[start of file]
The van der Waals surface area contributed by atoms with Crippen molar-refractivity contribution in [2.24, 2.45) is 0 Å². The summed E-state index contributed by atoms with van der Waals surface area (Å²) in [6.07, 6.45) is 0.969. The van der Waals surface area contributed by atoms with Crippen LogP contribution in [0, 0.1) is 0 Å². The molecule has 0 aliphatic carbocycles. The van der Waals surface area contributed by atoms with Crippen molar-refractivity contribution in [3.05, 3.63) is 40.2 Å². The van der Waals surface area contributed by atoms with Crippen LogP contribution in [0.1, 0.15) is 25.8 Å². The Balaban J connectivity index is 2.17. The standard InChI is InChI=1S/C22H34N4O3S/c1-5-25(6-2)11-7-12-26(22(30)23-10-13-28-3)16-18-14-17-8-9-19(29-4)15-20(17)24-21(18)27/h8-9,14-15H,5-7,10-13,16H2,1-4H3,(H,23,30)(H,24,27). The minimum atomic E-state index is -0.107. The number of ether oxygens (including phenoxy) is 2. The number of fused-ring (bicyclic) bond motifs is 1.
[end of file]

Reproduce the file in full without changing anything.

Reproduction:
The van der Waals surface area contributed by atoms with Crippen molar-refractivity contribution in [2.24, 2.45) is 0 Å². The summed E-state index contributed by atoms with van der Waals surface area (Å²) in [6.07, 6.45) is 0.969. The van der Waals surface area contributed by atoms with Crippen LogP contribution in [0, 0.1) is 0 Å². The molecule has 0 aliphatic carbocycles. The van der Waals surface area contributed by atoms with Crippen molar-refractivity contribution in [3.05, 3.63) is 40.2 Å². The van der Waals surface area contributed by atoms with Crippen LogP contribution in [0.1, 0.15) is 25.8 Å². The Balaban J connectivity index is 2.17. The standard InChI is InChI=1S/C22H34N4O3S/c1-5-25(6-2)11-7-12-26(22(30)23-10-13-28-3)16-18-14-17-8-9-19(29-4)15-20(17)24-21(18)27/h8-9,14-15H,5-7,10-13,16H2,1-4H3,(H,23,30)(H,24,27). The minimum atomic E-state index is -0.107. The number of ether oxygens (including phenoxy) is 2. The number of fused-ring (bicyclic) bond motifs is 1.